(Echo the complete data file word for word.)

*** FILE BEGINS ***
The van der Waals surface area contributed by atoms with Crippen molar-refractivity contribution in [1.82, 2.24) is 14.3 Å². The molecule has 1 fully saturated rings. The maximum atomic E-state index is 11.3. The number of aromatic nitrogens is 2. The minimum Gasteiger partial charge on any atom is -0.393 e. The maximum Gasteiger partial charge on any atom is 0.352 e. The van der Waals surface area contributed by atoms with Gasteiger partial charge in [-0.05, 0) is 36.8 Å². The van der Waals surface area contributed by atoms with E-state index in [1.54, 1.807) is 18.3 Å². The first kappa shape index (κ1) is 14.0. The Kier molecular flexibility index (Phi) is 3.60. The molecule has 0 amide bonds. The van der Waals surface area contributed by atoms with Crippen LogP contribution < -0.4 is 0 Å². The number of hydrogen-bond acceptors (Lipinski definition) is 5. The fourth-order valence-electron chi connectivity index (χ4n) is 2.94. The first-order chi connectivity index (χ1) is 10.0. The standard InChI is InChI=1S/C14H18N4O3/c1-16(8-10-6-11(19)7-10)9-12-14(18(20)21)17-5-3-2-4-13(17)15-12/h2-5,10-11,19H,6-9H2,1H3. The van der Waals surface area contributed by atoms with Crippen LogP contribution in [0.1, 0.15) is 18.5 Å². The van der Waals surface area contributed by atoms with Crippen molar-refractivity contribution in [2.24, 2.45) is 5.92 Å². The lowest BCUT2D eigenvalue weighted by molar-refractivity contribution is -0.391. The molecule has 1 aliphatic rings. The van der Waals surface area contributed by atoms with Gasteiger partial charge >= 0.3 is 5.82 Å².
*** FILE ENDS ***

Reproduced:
The van der Waals surface area contributed by atoms with Crippen molar-refractivity contribution in [1.82, 2.24) is 14.3 Å². The molecule has 1 fully saturated rings. The maximum atomic E-state index is 11.3. The number of aromatic nitrogens is 2. The minimum Gasteiger partial charge on any atom is -0.393 e. The maximum Gasteiger partial charge on any atom is 0.352 e. The van der Waals surface area contributed by atoms with Gasteiger partial charge in [-0.05, 0) is 36.8 Å². The van der Waals surface area contributed by atoms with E-state index in [1.54, 1.807) is 18.3 Å². The first kappa shape index (κ1) is 14.0. The Kier molecular flexibility index (Phi) is 3.60. The molecule has 0 amide bonds. The van der Waals surface area contributed by atoms with Crippen LogP contribution < -0.4 is 0 Å². The number of hydrogen-bond acceptors (Lipinski definition) is 5. The fourth-order valence-electron chi connectivity index (χ4n) is 2.94. The first-order chi connectivity index (χ1) is 10.0. The standard InChI is InChI=1S/C14H18N4O3/c1-16(8-10-6-11(19)7-10)9-12-14(18(20)21)17-5-3-2-4-13(17)15-12/h2-5,10-11,19H,6-9H2,1H3. The van der Waals surface area contributed by atoms with Crippen LogP contribution in [0.1, 0.15) is 18.5 Å². The van der Waals surface area contributed by atoms with Crippen molar-refractivity contribution in [2.24, 2.45) is 5.92 Å². The lowest BCUT2D eigenvalue weighted by molar-refractivity contribution is -0.391. The molecule has 1 aliphatic rings. The van der Waals surface area contributed by atoms with Gasteiger partial charge >= 0.3 is 5.82 Å².